Title : Isolated duodenal metastasis of hepatocellularcarcinoma- a rare presentation


Hematogenous metastasis to the duodenum from any primary tumor is rare. Hepatocellular carcinoma[HCC] frequently metastasizes to lung and regional lymph nodes. Involvement of small intestines by HCC is mostly via direct invasion of the contiguous neoplasm. We report a case of isolated non contiguous duodenal metastasis of hepatocellular carcinoma because of its rarity.


Hepatocellular carcinoma is the most common primary tumor of the liver. Metastasis is frequent in these aggressive tumors and is commonly to the lungs, regional lymph nodes and or bones. Involvement of small intestine is generally by direct invasion and spread. Isolated non contiguous metastatic involvement of the duodenum is very rare.

Case report:

A 52 year old male presented to the out patient department with icterus, pallor, pedal edema, abdominal distension,hepatomegaly upto 8cm below the costal margin and splenomegaly. He had been a chronic alcoholic and smoker for the past 15 years. Laboratory investigations revealed a raised bilirubin level[3.15mg/dl] and SGOT level[89U/l]. His viral markers were negative. Alfa feto protein[AFP] level was high[ 5225.9ng/ml, normal value being<20ng/ml]. Ultrasound abdomen done showed cirrhosis of liver with portal vein thrombosis, ascites and splenomeagaly.

Upper gastrointestinal endoscopy revealed grade I oesophageal varices with an ulcer at D1D2 junction. Biopsy from the duodenal ulcer showed small intestinal mucosa with sub mucosal collection of tumour cells arranged in a sinusoidal pattern. The tumor cells were large with abundant granular eosinophilic cytoplasm with vesicular mildly pleomorphic nuclei .[Fig.1,2,3]. There was no evidence of mitosis or necrosis. The overlying small intestinal mucosa was ulcerated and the adjacent mucosa was free of dysplasia or carcinoma. The differential diagnosis considered by H&E features were, Neuroendocrine tumors (Carcinoid) and metastatic HCC. By immunohistochemistry the sinusoidal pattern was highlighted by CD34 [fig.4]. Stains for S100,synaptophysin and chromogranin were negative. Histopathological and immunohistochemical features with the markedly elevated levels of AFP in a cirrhotic patient were in favour of duodenal metastasis of hepatocellular carcinoma. Further radiological investigation was suggested.

A contrast enhancing computer tomography[CECT] abdomen showed multiple hypodense lesions in both lobes of liver showing enhancement in arterial phase with early washout in the venous phase[fig.5]. The portal vein was dilated at the hilum and showed echogenic thrombus within. There was mild splenomegaly, moderate ascites and multiple splenorenal, perigastric and gall bladder collaterals. The radiological features were that of multicentric hepatocellular carcinoma. There was no direct invasion of the small intestine by the lesion. No other primary lesion was identified on thorough endoscopic and radiological investigations.

Since the patient had portal vein thrombosis chemoembolisation was not recommended and the patient was put on palliative chemotherapy with cisplatin and 5 fluorouracil. He responded to the treatment and the first follow up radiological investigation showed reduction in the size of hepatic lesions.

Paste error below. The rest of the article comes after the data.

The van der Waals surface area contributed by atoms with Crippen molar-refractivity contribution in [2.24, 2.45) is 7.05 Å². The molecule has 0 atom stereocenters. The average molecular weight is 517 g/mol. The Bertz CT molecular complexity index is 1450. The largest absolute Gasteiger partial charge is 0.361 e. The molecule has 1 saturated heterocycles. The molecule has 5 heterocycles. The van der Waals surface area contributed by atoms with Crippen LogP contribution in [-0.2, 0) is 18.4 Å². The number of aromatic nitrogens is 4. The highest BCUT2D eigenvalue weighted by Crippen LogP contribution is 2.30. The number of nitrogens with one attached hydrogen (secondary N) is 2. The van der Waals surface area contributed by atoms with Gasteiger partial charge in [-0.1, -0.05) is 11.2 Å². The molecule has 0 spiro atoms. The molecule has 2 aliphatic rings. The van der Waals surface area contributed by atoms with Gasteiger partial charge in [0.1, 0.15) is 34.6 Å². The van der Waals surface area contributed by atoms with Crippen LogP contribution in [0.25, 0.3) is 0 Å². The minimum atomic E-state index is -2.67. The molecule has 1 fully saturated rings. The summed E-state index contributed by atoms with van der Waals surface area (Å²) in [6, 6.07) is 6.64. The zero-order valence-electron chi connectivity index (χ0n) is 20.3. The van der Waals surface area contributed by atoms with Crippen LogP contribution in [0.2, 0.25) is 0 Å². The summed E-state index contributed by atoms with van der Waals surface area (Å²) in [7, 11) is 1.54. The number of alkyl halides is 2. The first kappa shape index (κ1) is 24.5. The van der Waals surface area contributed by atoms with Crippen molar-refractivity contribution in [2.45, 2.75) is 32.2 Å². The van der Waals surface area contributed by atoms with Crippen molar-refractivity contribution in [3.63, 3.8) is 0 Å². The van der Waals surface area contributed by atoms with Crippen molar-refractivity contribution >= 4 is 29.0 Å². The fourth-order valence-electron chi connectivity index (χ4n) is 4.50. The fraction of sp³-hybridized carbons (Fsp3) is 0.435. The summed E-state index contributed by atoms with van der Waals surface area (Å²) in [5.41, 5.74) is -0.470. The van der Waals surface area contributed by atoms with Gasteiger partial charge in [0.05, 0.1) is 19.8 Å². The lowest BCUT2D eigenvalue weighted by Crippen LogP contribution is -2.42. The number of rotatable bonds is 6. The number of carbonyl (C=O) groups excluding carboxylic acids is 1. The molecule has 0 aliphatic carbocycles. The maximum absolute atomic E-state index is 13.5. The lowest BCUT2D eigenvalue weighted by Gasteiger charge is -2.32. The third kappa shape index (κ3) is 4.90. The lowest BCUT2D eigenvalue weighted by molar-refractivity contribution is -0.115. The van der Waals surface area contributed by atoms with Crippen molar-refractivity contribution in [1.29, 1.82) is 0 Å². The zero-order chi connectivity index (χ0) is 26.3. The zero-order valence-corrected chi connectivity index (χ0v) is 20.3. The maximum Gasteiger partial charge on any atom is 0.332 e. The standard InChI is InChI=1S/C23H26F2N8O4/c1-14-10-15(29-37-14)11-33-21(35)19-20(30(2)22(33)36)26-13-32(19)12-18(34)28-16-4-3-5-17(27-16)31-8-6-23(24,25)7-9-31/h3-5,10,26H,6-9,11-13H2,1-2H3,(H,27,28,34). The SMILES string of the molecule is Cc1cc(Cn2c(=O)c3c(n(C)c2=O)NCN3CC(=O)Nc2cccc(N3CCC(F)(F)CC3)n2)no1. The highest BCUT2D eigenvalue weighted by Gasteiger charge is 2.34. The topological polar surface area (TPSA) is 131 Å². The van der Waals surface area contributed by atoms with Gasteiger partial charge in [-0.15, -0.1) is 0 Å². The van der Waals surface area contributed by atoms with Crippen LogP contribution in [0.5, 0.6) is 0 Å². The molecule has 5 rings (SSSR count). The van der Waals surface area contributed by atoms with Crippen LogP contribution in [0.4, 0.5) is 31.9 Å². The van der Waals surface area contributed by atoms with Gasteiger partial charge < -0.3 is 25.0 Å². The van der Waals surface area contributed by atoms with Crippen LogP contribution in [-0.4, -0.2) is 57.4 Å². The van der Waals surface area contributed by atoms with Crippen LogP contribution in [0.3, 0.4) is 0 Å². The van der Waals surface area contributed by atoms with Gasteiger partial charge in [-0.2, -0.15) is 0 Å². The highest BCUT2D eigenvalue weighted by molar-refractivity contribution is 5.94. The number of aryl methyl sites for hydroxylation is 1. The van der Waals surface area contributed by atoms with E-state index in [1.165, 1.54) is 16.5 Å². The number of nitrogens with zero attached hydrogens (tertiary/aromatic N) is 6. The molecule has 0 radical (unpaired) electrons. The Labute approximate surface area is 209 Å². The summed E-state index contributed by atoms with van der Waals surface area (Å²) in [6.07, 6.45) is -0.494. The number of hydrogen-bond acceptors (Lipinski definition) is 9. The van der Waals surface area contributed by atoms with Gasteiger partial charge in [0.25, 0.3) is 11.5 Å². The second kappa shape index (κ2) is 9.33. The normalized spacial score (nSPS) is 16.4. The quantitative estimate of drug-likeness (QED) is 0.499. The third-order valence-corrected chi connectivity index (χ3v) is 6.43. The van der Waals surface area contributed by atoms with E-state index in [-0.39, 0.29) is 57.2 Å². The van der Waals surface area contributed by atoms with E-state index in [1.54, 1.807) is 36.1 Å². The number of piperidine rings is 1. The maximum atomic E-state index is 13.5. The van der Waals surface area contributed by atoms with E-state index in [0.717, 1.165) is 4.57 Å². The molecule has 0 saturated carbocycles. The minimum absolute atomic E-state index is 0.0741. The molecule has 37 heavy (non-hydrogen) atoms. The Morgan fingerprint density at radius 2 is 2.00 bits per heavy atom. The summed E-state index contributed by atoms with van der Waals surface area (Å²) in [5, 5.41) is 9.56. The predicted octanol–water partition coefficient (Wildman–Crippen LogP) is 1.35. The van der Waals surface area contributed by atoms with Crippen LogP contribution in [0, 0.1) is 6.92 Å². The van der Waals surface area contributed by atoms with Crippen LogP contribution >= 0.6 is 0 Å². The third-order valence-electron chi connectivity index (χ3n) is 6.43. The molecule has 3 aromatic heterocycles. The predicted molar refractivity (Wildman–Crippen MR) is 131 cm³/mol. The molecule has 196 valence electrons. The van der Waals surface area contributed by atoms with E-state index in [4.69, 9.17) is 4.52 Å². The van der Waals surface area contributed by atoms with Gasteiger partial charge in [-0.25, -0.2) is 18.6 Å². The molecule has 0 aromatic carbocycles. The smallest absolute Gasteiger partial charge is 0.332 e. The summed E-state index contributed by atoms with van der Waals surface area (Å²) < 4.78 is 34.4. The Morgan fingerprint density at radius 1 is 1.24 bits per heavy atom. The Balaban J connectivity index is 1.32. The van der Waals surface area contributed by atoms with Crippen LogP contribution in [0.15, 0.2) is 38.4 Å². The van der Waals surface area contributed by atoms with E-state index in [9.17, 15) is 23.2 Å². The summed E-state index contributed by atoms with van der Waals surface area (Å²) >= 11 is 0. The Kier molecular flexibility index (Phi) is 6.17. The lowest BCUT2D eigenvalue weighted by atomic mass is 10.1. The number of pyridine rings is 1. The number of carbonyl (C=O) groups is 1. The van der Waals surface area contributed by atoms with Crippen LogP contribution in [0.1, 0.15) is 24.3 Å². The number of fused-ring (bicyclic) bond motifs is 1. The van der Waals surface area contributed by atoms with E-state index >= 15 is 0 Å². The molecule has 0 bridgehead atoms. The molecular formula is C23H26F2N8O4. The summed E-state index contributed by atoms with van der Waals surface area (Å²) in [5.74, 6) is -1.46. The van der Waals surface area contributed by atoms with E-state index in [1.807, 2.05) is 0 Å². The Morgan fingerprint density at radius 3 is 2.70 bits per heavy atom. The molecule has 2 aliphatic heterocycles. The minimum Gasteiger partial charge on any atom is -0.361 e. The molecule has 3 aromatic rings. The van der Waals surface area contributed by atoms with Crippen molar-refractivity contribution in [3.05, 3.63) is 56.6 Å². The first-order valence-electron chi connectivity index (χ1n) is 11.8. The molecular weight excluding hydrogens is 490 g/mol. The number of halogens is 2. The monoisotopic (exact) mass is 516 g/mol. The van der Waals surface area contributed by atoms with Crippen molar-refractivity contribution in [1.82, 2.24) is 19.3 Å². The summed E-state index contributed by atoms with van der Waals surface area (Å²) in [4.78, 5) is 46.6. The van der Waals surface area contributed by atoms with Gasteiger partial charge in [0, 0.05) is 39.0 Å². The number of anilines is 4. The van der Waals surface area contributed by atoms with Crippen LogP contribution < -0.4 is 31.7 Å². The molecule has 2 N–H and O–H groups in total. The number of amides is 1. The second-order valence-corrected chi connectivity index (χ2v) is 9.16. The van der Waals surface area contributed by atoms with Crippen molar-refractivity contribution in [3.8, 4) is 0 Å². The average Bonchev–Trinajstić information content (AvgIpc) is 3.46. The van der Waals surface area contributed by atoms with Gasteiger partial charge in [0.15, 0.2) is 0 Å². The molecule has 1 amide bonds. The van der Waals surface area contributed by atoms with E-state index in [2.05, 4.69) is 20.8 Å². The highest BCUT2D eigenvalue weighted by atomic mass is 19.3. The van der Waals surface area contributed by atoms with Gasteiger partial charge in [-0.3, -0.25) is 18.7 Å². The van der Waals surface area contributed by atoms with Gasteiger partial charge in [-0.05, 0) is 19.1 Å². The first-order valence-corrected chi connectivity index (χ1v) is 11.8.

Hematogenous metastasis to the duodenum from any primary malignancy is rare. The usual primary tumours include carcinoma of the lung, breast and malignant melanoma.[1-3] However most of these cases had metastatic deposits in other sites also.

Hepatocellular carcinoma is the most common primary tumor of the liver worldwide. This aggressive neoplasm frequently metastasizes to lungs and regional lymphnodes. Involvement of the small intestine is usually by direct invasion and spread by the primary tumour.[4-8] Hematogenous or lymphatic metastasis is very rare. Even among those rare instances of isolated metastatic lesions of duodenum the primary origin from liver appears to be exceedingly rare. [9]

With the histopathological picture of sub mucosal collection of tumor cells in nests, a differential diagnosis of carcinoid tumor was considered. The immunohistochemical markers for the neuroendocrine neoplasm, namely synaptophysin, chromogranin and S100 were negative.

The sinusoidal pattern highlighted by CD34 by immunohistochemistry, raised AFP levels and radiological picture of hepatic lesions in a cirrhotic back ground favors the diagnosis of duodenal metastasis of hepatocellular carcinoma. With no involvement of other organs by radiological study this is a unique presentation of HCC with isolated non contiguous duodenal metastasis. Involvement of the duodenum indicates advanced nature of the disease with a very grave prognosis.


Isolated non contiguous duodenal metastasis of HCC is rare and an unique presentation. This condition poses differential diagnostic problems and should be kept in mind. Close clinical and radiological correlation is very essential for the correct diagnosis of this rare presentation.


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Figure1:Shows small intestinal mucosa with sub mucosal collection of tumour cells. H&E x100

Figure 2:

Figure2:Tumour cells arranged in a sinusoidal pattern H&Ex100

Figure 3:

Figure3:Tumour cells have abundant granular eosinophilic cytoplasm and vesicular mildly pleomorphic nuclei .HE x400

Figure 4:

Figure4:IHC for CD34 highlights the sinusoidal pattern IHC x100

Figure 5:

Figure5:CECT Abdomen shows multiple hypodense lesions in both lobes of liver